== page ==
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March 16, 2019

Ask Nelson - plus the founding of Heartland Film Festival, Twin Aire history and more

Periodically on Hoosier History Live, we open the phone lines so listeners can inquire about any aspect of our state's heritage.

Nelson Price.This time around, our host Nelson Price is joined by Indianapolis civic leader Jeff Sparks, who founded the Heartland Film Festival in the early 1990s to celebrate "life-affirming" movies and oversaw its evolution into a major cultural event. During the 1980s, Jeff helped launch the New Harmony Project, which brings playwrights and screenwriters to the historic town of New Harmony in southwestern Indiana to develop new works in a scenic, tranquil setting on the Wabash River.

Since stepping down as Heartland's CEO in 2013, Jeff has been involved in the revitalization of Twin Aire, a neighborhood on the southeastside of Indianapolis that's been in the news because it will be the site of the Indianapolis Community Justice Campus, including the Marion County courts.

Jeff Sparks.In between phone calls from listeners, Nelson will interview Jeff about the history of these diverse civic and cultural projects. Jeff describes their evolution in his new book, Changing Culture Through Stories (Sagamore Press), which traces some of his ideas about cultural change to his work with emotionally troubled teenagers at a residential treatment center.

At any point during the show, listeners are invited to call in with questions for Jeff or Nelson; the WICR-FM studio number is (317) 788-3314.

As we spotlight Women's History Month, Jeff will interview Nelson about some notable Hoosier women, including a World War II aviator who is featured in the bestselling book The Greatest Generation.

Nelson also plans to describe the history of Ellenberger Park, the hilly, sprawling park near Irvington on the eastside of Indy. We intended to spotlight historic Ellenberger during several shows a while back, including a program about the histories of various city parks, but ran short on time.

Pioneering  WWII aviator Margaret Ray Ringenberg (1921-2008) grew up in a rural area just northeast of Fort Wayne. Courtesy Smithsonian Museum.Twin Aire, long known for a drive-in movie theater and, in the 1950s, the site of one of the city's first strip shopping centers, has had "a crying need for new businesses," as Jeff puts it in Changing Culture Through Stories. Jeff's involvement began as a board member of Southeast Neighborhood Development Inc. (SEND), a community development organization.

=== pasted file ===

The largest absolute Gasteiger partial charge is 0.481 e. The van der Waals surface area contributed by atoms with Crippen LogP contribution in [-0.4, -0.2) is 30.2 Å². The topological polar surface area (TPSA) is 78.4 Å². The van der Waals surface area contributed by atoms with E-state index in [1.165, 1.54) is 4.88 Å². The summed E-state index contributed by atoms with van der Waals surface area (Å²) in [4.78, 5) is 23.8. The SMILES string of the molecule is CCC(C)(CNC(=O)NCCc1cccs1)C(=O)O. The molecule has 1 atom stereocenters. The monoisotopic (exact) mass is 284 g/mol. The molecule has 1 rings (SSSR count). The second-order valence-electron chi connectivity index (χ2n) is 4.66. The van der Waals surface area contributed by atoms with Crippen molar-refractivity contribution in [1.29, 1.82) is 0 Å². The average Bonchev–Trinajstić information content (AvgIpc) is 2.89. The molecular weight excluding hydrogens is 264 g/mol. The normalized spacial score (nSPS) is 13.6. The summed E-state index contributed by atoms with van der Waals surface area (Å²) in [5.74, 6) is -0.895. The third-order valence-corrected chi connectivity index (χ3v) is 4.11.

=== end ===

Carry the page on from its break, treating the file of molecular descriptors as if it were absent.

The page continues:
Jeff is most closely identified with Heartland, which grew to involve more than 1,000 volunteers annually. When Jeff began planning to launch a film festival, he only had attended one of them - the Sundance Film Festival in Utah - just once.

During our show, Nelson will ask Jeff about the involvement in Heartland of some Hollywood notables with Indiana connections, including Oscar-winning director Sydney Pollack (1934- 2008), whose credits included Tootsie (1982), Out of Africa (1985) and The Way We Were (1973).

The WWII aviator was Margaret Ray Ringenberg (1921-2008), who grew up in a rural area just northeast of Fort Wayne and became a WASP (Women's Airforce Service Pilot). At the war's conclusion, she was hired to drop 56,000 leaflets proclaiming "Japan Surrenders!" over Fort Wayne streets. Both newspapers in the city were on strike, so her historic "news drop" announced the war's end to residents of the state's second largest city.

Nelson interviewed Mrs. Ringenberg in 2002, when she was named a Living Legend by the Indiana Historical Society and, in her 80s, still competing in international races against other women pilots. Mrs. Ringenberg titled her memoir Girls Can't Be Pilots; an Aerobiography (Daedalus Press, 1998), alluding to what she was informed when she initially expressed interest in enrolling in flight school.


Roadtrip: Mathers Museum on the IU Bloomington campus

Guest Roadtripper Rachel Perry, art historian and fine arts curator emerita of the Indiana State Museum, recommends a visit to the Mathers Museum of World Cultures, which she calls "one of the best-kept secrets" on the Indiana University - Bloomington campus.

Located on Indiana Avenue just a few blocks north of Dunn Meadow, the Mathers is in easy walking distance of Sample Gates, Memorial Union, and other landmarks of the Bloomington campus.

Rachel tells us that the Mathers collection contains a fascinating array of artifacts from across the globe. Just a sampling: "musical instruments, North African, Middle Eastern, and Central Asian textiles and jewelry, South and Central American artifacts, Pawnee material culture, Indonesian puppets, and West African sacred and daily use artifacts."

Two particularly interesting exhibits among their current displays caught Rachel's eye:

  • "Hungry Planet: What the World Eats" is a traveling exhibit is based on the best-selling book by photographer Peter Menzel and writer Faith D'Aluisio, who sat down to dinner with 30 families in 24 different countries to document their meals and lives around food.
  • "Mexico Indigena" explores examples of the beautiful artistic traditions of the indigenous people of our neighboring nation to the south.

And if that "Hungry Planet" exhibit makes you yearn for a bite to eat, Kirkwood Avenue and Fourth Street, with their bounty of restaurant offerings, are only a ten minute walk away.

Come for the culture, stay for the food - sounds like a great Roadtrip!


History Mystery

Family members and close friend Robert Wagner (right) unveil the postage stamp honoring our mystery movie star, who died in 1997. Who was the star?

In 1997, Heartland Film Festival began presenting an award in honor of a Hollywood star who had died earlier that year.

The movie actor, one of the most popular stars of the 20th Century, never lived in Indiana, but had a few indirect connections and coincidences associating him with the Hoosier state. For example, he was born in the town of Indiana, PA, located near Pittsburgh., in 1908.

Our guest Jeff Sparks developed a friendship with the late actor's family. In 2003, Jeff even was among the speakers at the unveiling of a commemorative postage stamp that depicted the Oscar-winning actor as part of the "Legends of Hollywood" series by the U.S. Postal Service.

Question: Who was the movie star?